On this day three years ago, Mike Johnson and I released the first episode of CISO Series’ CISO/Security Vendor Relationship Podcast.

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Our primary goal was to talk about the strained yet much needed relationship between security practitioners and vendors. With the help of our guest Dan Walsh, CISO, VillageMD and plenty of contributors we look back and ask ourselves, “What’s changed and has anything improved?”

If you’re interested in hearing the full story of how CISO Series started, listen to this episode of Defense in Depth with Mike Johnson and Allan Alford where we walk through the origins of what has become a rather sizable media network.

Got feedback? Join the conversation on LinkedIn.

Thanks to our episode sponsor, Sonatype

With security concerns around software supply chains ushered to center stage in recent months, organizations around the world are turning to Sonatype as trusted advisors. The company’s Nexus platform offers the only full-spectrum control of the cloud-native software development lifecycle including third-party open source code, first-party source code, infrastructure as code, and containerized code.

Full transcript

Voiceover

Ten second security tip, go.

Dan Walsh

If you’re a vendor, find common ground with a security leader prior to pitching them, if they’re a sports fan, find out what their team is, if they have hobbies, find out what they are.

Voiceover

It’s time to begin the CISO Security Vendor Relationship Podcast.

David Spark

Welcome to the CISO Security Vendor Relationship Podcast. My name is David Spark. I am the producer of the CISO series and joining me as my co-host, who’s been there since episode one, three years ago, it is Mike Johnson.

Mike Johnson

I’m here since episode one. Three years later, still here, still having a great time and my voice is the same. Hasn’t changed in three years, believe it or not.

David Spark

No, it has not, in fact, [LAUGHS] I just saw, Dave Bittner, who is the host of multiple podcasts over at the CyberWire, got a review on Apple podcasts, complaining that his voice is changing. [LAUGHS]

Mike Johnson

Oh no. [LAUGHS]

David Spark

Sorry, I’ll fix that.

Mike Johnson

I don’t know about that. Let me mention our sponsor, it’s Sonatype. If you have a development environment and you are trying to get better security hygiene in your development environment, which, by the way, that’s pretty much all development environments, you’ll want to hear what they have to say in the middle of the show. So, thank you Sonatype for sponsoring. Now, this is a big deal. June 1st, 2018 is when we launched this podcast. It was me, after I had written a bunch of articles on this topic, that was essentially, buoyed by some posts you had put up on LinkedIn, Mike. I took you out for lunch, I asked you did you want to do a podcast? You thought, who is this idiot? I want to know, what were the adjectives you used to describe me when you first met me?

Mike Johnson

Oh, I was just thinking about the lunch. It was a great chicken sandwich and that was what was on my mind. You bought me a great lunch David, and that’s really all it took.

David Spark

That’s all it took?

Mike Johnson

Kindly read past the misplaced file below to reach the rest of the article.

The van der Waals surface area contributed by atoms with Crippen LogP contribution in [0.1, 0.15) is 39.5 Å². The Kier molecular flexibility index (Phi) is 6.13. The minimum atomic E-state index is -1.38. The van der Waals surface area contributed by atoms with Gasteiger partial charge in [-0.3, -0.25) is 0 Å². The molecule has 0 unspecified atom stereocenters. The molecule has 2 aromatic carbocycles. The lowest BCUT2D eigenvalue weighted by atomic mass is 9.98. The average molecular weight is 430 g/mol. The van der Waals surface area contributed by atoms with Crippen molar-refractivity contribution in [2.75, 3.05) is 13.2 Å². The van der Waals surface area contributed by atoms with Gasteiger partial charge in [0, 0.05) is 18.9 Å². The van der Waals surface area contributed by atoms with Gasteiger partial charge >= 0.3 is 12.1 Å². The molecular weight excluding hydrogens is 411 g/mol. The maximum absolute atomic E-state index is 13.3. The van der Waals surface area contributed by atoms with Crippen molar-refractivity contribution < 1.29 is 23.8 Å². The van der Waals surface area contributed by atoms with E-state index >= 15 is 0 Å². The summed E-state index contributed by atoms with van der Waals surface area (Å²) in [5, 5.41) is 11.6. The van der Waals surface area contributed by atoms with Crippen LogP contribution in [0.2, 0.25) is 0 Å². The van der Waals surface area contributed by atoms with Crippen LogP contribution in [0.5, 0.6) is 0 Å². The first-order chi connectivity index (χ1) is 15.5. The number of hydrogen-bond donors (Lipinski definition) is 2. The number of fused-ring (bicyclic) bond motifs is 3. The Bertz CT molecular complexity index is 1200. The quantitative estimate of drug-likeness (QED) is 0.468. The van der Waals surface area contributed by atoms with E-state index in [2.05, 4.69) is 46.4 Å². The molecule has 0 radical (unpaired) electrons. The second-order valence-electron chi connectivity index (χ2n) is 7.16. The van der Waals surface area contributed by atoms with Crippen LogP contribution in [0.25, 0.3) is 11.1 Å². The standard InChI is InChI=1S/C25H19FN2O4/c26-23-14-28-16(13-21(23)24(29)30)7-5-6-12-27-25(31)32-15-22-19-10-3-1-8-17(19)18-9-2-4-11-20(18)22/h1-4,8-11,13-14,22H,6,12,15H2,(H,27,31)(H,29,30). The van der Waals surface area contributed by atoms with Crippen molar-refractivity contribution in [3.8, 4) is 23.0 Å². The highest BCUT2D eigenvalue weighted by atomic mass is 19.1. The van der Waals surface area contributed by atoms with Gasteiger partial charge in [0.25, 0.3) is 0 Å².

Yeah, just good lunch. I’m cheap.

David Spark

These vendors. I didn’t realize how cheap it could be to get in with you. [LAUGHS]

Mike Johnson

No, but really, the initial impression was sort of a who is this guy? Is this really a thing? Can we actually make this work? Can we really say some things that people are interested in hearing? And, three years later, it turns out yes, that people are interested in listening and contributing and it was great that we took that chance. I do want to give you credit David, you took a chance on me. I had never been on a podcast before in my life. I had to go buy a microphone, because I’d never owned a microphone, and you were taking a chance on me, every much as I was taking a chance on this working out and this guy I had just met.

David Spark

We were both major risk takers. Although it, literally, it only took about a month. We did four episodes and, after that, we got our first sponsor came on board and we’ve been pretty solid since then. By the way, that was our first show. Today we now have five shows, four weekly and one daily and, by the way, we’re working on yet another as we speak. So, it has been astonishing how successful we’ve been and really the response from the community. By the way, there is an episode of Defense and Depths we did after the first year, where we had Alan on and you and we just go through a lot of detail of why this started, how it started, how it took off and I’ll provide a link to that. I don’t want to go into all the details now. But, the point of today’s episode is to look back three years ago and today and see has anything changed? Positive, negative, what’s changed from what we’ve done, what’s changed in the environment, but mostly between the vendor landscape, the threat landscape and the relationship between the vendors and the practitioners. Sound good?

Mike Johnson

Sounds great. Looking forward to looking back and providing some analysis of what we’ve seen, what we think has changed, but also getting the feedback from the audience about what they’ve seen change over the three years.

David Spark

And the person who’s going to help us with that discussion is someone we’ve had on multiple times on the show and is a great supporter of the series and I thought he’d be perfect for this discussion; it is, Dan Walsh. The CISO over at VillageMD. Dan, thank you so much for joining us.